In terms of how the documentary has been created, Room 237 is a little amateurish. We are never see anything of the five theorists; they are simply faceless voices, which does diminish their claims somewhat. As you’d expect, we see a series of scenes from The Shining to help explain the various claims, but we also get a number of scenes from other Kubrick films, as well as several other unrelated films, that actually make everything a little confusing. A random scene from Spartacus or A Clockwork Orange adds nothing to what’s being shown.

Whilst much of what’s being said can be disputed or flat out denied, what cannot be refuted is the lasting impact of The Shining. Above anything else, what Room 237 makes blindingly obvious is that this is a film that enraptured film critics and fans around the world and continues to do so. Maybe a paper tray does resemble a huge penis (it doesn’t) or perhaps Kubrick’s face can be seen in the clouds during the title sequence (it can’t), but what’s not up for debate is the passion some have for The Shining and that its impact doesn’t look like diminishing any time soon.

3 and a half pigeons

3.5/5 pigeons

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Film Review: Trance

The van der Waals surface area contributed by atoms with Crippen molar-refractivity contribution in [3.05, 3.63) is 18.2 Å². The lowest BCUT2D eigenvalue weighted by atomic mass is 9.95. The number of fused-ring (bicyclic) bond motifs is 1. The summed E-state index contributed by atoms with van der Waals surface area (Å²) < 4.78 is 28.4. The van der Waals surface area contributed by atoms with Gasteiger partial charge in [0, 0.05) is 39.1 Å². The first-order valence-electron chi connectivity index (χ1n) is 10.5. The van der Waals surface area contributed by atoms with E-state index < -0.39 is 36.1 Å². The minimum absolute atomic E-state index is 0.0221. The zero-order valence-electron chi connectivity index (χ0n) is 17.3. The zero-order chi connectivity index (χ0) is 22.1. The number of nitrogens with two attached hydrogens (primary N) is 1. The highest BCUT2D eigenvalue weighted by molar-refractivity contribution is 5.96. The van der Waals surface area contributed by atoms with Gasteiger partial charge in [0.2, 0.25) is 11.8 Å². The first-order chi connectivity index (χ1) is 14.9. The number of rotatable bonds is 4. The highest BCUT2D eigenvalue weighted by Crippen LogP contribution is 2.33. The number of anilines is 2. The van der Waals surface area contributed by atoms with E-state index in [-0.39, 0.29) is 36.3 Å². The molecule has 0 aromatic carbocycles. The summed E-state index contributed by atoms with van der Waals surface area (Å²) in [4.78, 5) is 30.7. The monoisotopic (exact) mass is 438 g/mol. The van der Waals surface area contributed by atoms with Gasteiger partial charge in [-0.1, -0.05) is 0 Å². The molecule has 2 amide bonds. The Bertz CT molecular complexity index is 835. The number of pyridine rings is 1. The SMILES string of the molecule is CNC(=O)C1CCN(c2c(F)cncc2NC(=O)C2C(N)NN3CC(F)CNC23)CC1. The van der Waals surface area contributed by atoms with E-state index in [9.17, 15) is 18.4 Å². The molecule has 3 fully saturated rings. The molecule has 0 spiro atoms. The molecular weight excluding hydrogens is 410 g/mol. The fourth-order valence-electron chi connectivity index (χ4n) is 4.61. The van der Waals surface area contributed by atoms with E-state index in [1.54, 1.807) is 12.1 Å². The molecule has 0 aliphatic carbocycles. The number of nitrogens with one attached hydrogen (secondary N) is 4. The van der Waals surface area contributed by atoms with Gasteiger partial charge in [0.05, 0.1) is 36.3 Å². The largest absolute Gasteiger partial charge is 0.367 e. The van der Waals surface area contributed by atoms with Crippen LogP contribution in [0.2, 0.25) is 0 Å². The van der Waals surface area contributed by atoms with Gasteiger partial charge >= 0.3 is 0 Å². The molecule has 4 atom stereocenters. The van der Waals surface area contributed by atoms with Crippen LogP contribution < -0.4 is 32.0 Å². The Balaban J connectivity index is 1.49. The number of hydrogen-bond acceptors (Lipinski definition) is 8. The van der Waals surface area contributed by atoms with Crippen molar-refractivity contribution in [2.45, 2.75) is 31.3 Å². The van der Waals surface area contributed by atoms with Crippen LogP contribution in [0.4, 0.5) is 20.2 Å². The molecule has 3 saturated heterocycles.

TranceWhen Danny Boyle was announced as the creative director for the opening ceremony of the 2012 London Olympic Games, there was a fair amount of WTF-ing, but he managed to turn something no-one really cares about into something really quite impressive. Of course to us film fans, Danny Boyle is pretty well known but this brought the diminutive Mancunian attention on a truly global scale, even more so than his 2009 Oscar win for Slumdog Millionaire. And what better advert for his first film since the Olympics, Trance?

Simon (James McAvoy) is an art auctioneer who gets involved with a Franck (Vincent Cassel), a criminal who has agreed to wipe his gambling debts in exchange for helping to steal a hugely valuable painting. However, when Simon gets hit on the head and can’t remember the location of the painting, he seeks the help of hypnotist Elizabeth (Rosario Dawson) to help him remember.

Trance does an excellent job of keeping you hooked throughout. It’s pretty perfectly paced and is neither a minute too long nor too short. However, it’s a film that had very little lasting impact for me. I was entertained for the 100 odd minutes the film was on, but almost as soon as the credits rolled, I felt somewhat indifferent to the whole thing. It plays out like a pretty standard heist flick for part of the film but when Elizabeth gets thrown into the mix, it becomes much more cerebral with nods to films such as Inception without ever displaying the style or the substance of Christopher Nolan’s film.

It ticks along at a fair old pace, which constantly keeps you glued to the screen but, much like Soderbergh’s Side Effects, when it comes to twists, turns and double bluffs, there are just too many in too short a time and the whole thing starts to feel a little brain bending. This is no doubt the point, but it doesn’t really give you the opportunity to fully make sense of things before the end of the film.